Whiting’s employment search took a better turn just a few doors down at the same outlet center. A party goods store that didn’t perform a credit check hired her as a retail manager, a position that involved handling money. She held the job off and on for several years.
“That just says to me that you can’t judge a person by what they look like on paper,” she said. “Credit doesn’t justify me as a person or show that I’m someone who is going to steal.”
Others with similar stories have testified in Annapolis or sent letters to lawmakers.
In one note, Easter Morris wrote about applying several months ago for a janitorial position at a local cleaning service. The Baltimore woman said she was told that she qualified for the job — but wouldn’t get it because of her credit.
“I cannot understand why my credit had anything to do with a cleaning job,” wrote Morris, 52.
She wrote that she is ill and drawing Social Security disability payments that aren’t enough to keep up with her bills — which is why she was trying to get a job.
Changing the law, she wrote, “will help many of us who are struggling to make ends meet.”
Robert Robinson wrote to legislators that a security agency was impressed with his credentials but didn’t make an offer because of his credit.
“You know, it gives the impression that you’re not reliable,” the Suitland man wrote. “That’s just not true.”
Vangel Paper co-owner Valerie S. Androutsopoulos told lawmakers that her Baltimore-based document recycling and destruction company needs to protect its clients from fraud.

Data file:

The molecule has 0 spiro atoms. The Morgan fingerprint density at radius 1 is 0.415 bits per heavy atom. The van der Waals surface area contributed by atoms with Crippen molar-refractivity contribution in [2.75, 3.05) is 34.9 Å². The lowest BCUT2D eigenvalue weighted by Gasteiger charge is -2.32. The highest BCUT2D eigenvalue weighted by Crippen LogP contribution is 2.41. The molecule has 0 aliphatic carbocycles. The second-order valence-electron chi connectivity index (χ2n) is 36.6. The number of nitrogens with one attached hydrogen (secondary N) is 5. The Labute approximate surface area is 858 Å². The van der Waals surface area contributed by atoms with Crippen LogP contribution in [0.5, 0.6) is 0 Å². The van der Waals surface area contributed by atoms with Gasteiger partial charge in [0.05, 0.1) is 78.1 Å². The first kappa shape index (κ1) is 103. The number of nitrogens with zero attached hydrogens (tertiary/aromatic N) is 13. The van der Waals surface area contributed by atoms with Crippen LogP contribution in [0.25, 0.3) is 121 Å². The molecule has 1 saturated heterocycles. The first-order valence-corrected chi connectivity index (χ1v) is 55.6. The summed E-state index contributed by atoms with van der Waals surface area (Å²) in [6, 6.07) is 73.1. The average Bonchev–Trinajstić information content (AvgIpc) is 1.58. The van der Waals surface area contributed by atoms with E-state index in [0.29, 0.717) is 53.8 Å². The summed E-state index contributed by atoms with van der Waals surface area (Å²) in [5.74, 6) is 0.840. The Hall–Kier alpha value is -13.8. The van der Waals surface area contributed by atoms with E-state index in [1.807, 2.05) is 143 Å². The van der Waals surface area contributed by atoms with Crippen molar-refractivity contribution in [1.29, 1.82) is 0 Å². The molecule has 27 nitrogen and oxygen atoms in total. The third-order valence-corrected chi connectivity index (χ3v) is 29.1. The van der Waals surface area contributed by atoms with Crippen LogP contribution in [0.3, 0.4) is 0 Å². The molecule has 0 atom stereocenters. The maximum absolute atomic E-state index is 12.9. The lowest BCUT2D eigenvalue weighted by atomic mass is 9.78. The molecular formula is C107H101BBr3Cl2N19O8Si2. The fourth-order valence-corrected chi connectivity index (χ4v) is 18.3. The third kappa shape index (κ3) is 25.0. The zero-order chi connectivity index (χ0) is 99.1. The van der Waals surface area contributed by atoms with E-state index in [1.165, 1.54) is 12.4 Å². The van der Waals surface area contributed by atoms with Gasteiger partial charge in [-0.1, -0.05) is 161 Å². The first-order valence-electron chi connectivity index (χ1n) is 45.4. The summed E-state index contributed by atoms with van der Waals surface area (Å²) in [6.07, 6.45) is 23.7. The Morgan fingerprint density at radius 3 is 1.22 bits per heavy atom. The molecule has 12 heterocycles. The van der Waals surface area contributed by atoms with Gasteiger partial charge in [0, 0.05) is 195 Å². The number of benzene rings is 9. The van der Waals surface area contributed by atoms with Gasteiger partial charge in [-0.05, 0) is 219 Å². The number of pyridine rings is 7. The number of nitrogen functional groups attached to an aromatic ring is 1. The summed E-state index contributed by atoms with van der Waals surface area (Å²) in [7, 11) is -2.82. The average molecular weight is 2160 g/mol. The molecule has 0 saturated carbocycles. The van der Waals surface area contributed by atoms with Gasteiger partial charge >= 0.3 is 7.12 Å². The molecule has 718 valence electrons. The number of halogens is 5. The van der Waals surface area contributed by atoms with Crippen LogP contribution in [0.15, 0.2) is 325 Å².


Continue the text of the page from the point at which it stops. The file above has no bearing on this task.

“It’s vital to safeguard our clients’ information,” she said. Employees handle documents with data that could be used to commit identity theft. “We need every tool possible to minimize this risk.”
Androutsopoulos said she doesn’t have blanket rules about using the reports and tends to ignore negative information if it involves medical or education debts or mortgage issues. She said she hired an administrator last year even though he had a problem report. He’d declared bankruptcy to avoid foreclosure, she said.
What she’s looking for in the reports, she said, is a history of staying current on lines of credit over a seven-year period.
“We don’t base our hiring decisions solely on credit history,” she said. “It’s just one part of the information that’s evaluated.”
The legislation approved by the Senate would allow companies handling sensitive data to continue running credit reports. Companies also could run checks on applicants for high-level positions, such as chief financial officers.
Violators would be referred to the state commissioner of labor and industry. They could face a $500 penalty for a first-time offense and a $2,500 penalty for repeat violations.
The House Economic Matters Committee could vote as soon as this week.